Trevon Diggs is only a freshman in high school, but he's already getting attention on the college football recruiting scene.
Such is the reality of recruiting in today's day and age.
He's getting looks as just a freshman because of his abilities, but it also helps that Diggs is the younger brother of Stefon Diggs, who was a 5-star wide receiver recruit from the 2012 class.
Diggs signed with Maryland, which was a huge upset considering the fact that he was also considering Florida, Ohio State and Auburn. In the end, it was the Terrapins that came away with the nation's No. 2 wideout recruit (247Sports Composite).
He went on to have 54 receptions for 848 yards and six touchdowns as a freshman for Maryland, so if that talent runs in the family, it shouldn't be surprising that Trevon is already getting some major recruiting attention.
According to Luke Stampini of 247Sports, the 2016 recruit, who was a participant at the New Level Athletics 7-on-7 event, has already started to think about the recruiting process:
While the recruiting process has yet to truly begin for the younger Diggs, he has an early idea of where he would like to go.
“Florida, basically down south,” he said. “It’s hot, I like it hot and I like the speed.”
This weekend was not Diggs’ first trip to the state of Florida. He made his way to Gainesville during his brother’s official visit last winter.
“I talked Muschamp when my brother went down there for a visit. It was fun, really fun.”
Here's a prime example of how recruiting can sometimes be a cumulative process, especially if a family boasts more than one great high school football player.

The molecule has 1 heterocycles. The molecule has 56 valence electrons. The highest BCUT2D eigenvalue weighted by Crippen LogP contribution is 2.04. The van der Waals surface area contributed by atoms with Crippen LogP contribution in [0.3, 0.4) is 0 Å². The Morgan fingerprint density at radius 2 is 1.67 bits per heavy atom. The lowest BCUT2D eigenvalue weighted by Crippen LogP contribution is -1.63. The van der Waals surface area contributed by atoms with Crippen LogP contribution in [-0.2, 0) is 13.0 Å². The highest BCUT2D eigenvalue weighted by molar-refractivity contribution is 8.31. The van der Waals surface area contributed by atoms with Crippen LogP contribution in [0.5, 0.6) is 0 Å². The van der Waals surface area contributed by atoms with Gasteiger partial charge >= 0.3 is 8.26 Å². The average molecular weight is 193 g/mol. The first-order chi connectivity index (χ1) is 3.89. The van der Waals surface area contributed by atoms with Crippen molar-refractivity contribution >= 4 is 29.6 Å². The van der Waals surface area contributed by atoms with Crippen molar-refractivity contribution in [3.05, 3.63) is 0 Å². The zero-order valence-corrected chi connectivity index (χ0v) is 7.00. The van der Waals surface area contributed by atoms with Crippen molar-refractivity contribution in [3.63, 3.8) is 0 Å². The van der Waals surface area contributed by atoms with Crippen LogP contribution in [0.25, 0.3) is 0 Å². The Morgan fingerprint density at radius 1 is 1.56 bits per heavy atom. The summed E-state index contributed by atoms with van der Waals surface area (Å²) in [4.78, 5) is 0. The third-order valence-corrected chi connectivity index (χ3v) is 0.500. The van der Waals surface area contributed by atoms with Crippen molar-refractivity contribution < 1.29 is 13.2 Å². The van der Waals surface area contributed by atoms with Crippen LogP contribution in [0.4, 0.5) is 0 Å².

We saw just how much family can make an impact on recruiting with 2013's No. 1 overall recruit Robert Nkemdiche, and it would be naive to think that Ole Miss' recruitment of his brother Denzel the year before didn't plant that Ole Miss bug in Robert's mind.
Here's yet another case of a coach trying to recruit one player (in this case Will Muschamp recruiting Stefon Diggs), but also making a long-term impact with a family member.
So much of recruiting has to do with affinity, and that starts early on in the process.
What that means is that when a recruit thinks about a school or program, he can't help but think positive thoughts. Whether it be because of a good interaction with the coach at some point, or even something as broad as seeing that program on T.V. a lot, or getting a good vibe from a fanbase.
All of those things play into the recruiting process, and while they may be small factors and even subliminal in some cases, they all matter.
We see the end result with a recruit signing in February, but sometimes the process starts as early as childhood, and it's definitely in full swing with elite recruits by the time they enter high school.
There's two very fascinating stories taking place here.
The first is that a freshman in high school is already garnering attention from the recruiting world. We know his brother was a big-time recruit, and it looks like he has the potential to be a standout once the 2016 class starts coming into focus.
Keep an eye on Diggs moving forward, and keep an eye on how the Gators approach his recruitment.
Therein lies the second part of this story, which is equally as fascinating.
The recruiting process in general is like an expertly written drama, and it's times like these where we really get to see the big picture. Sometimes an affinity to a program can be formed years before a recruit actually sends in a fax.
The process is like a gigantic tapestry where everything is interwoven.
Wins matter, even years before a recruiting class is relevant. The same thing can be said for coaching interactions and even the way that a fanbase conducts itself.
For a coach, every conversation matters and every impression lasts.
Every handshake is an opportunity and every youth football player could end up being a 5-star recruit.
It's interesting to hear that a freshman in high school is already making an impact on the world of college football recruiting. Even more intriguing though is the thought that the world of college football recruiting had made an impact on him long before that.
Every little detail matters.